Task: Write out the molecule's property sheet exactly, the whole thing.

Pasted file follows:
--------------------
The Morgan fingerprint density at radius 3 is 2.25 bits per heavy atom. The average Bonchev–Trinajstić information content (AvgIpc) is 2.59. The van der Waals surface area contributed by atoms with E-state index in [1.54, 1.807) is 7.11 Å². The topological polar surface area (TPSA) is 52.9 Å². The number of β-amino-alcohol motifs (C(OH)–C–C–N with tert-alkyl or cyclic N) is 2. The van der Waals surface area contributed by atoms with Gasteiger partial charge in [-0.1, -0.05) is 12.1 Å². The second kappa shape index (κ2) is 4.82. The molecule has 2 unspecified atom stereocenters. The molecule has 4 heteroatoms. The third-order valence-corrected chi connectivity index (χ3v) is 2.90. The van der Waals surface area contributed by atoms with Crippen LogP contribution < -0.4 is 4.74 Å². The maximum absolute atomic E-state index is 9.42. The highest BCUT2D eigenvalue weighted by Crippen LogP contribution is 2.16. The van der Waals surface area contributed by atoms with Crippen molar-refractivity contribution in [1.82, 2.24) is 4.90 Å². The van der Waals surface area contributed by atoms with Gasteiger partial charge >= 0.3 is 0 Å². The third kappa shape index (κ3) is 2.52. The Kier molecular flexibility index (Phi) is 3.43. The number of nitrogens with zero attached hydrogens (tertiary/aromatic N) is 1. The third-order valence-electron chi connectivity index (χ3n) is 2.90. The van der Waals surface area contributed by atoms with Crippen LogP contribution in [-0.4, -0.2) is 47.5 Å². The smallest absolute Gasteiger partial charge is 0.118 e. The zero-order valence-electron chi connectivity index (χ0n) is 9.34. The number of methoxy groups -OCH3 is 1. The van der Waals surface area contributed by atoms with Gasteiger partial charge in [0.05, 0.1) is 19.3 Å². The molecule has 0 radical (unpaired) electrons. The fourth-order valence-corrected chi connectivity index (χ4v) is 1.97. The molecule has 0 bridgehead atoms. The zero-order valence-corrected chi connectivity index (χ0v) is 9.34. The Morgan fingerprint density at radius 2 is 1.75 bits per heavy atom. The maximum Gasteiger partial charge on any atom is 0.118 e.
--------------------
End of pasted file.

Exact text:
The Morgan fingerprint density at radius 3 is 2.25 bits per heavy atom. The average Bonchev–Trinajstić information content (AvgIpc) is 2.59. The van der Waals surface area contributed by atoms with E-state index in [1.54, 1.807) is 7.11 Å². The topological polar surface area (TPSA) is 52.9 Å². The number of β-amino-alcohol motifs (C(OH)–C–C–N with tert-alkyl or cyclic N) is 2. The van der Waals surface area contributed by atoms with Gasteiger partial charge in [-0.1, -0.05) is 12.1 Å². The second kappa shape index (κ2) is 4.82. The molecule has 2 unspecified atom stereocenters. The molecule has 4 heteroatoms. The third-order valence-corrected chi connectivity index (χ3v) is 2.90. The van der Waals surface area contributed by atoms with Crippen LogP contribution < -0.4 is 4.74 Å². The maximum absolute atomic E-state index is 9.42. The highest BCUT2D eigenvalue weighted by Crippen LogP contribution is 2.16. The van der Waals surface area contributed by atoms with Crippen molar-refractivity contribution in [1.82, 2.24) is 4.90 Å². The van der Waals surface area contributed by atoms with Gasteiger partial charge >= 0.3 is 0 Å². The third kappa shape index (κ3) is 2.52. The Kier molecular flexibility index (Phi) is 3.43. The number of nitrogens with zero attached hydrogens (tertiary/aromatic N) is 1. The third-order valence-electron chi connectivity index (χ3n) is 2.90. The van der Waals surface area contributed by atoms with Crippen LogP contribution in [-0.4, -0.2) is 47.5 Å². The smallest absolute Gasteiger partial charge is 0.118 e. The zero-order valence-electron chi connectivity index (χ0n) is 9.34. The number of methoxy groups -OCH3 is 1. The van der Waals surface area contributed by atoms with Gasteiger partial charge in [0.05, 0.1) is 19.3 Å². The molecule has 0 radical (unpaired) electrons. The fourth-order valence-corrected chi connectivity index (χ4v) is 1.97. The molecule has 0 bridgehead atoms. The zero-order valence-corrected chi connectivity index (χ0v) is 9.34. The Morgan fingerprint density at radius 2 is 1.75 bits per heavy atom. The maximum Gasteiger partial charge on any atom is 0.118 e.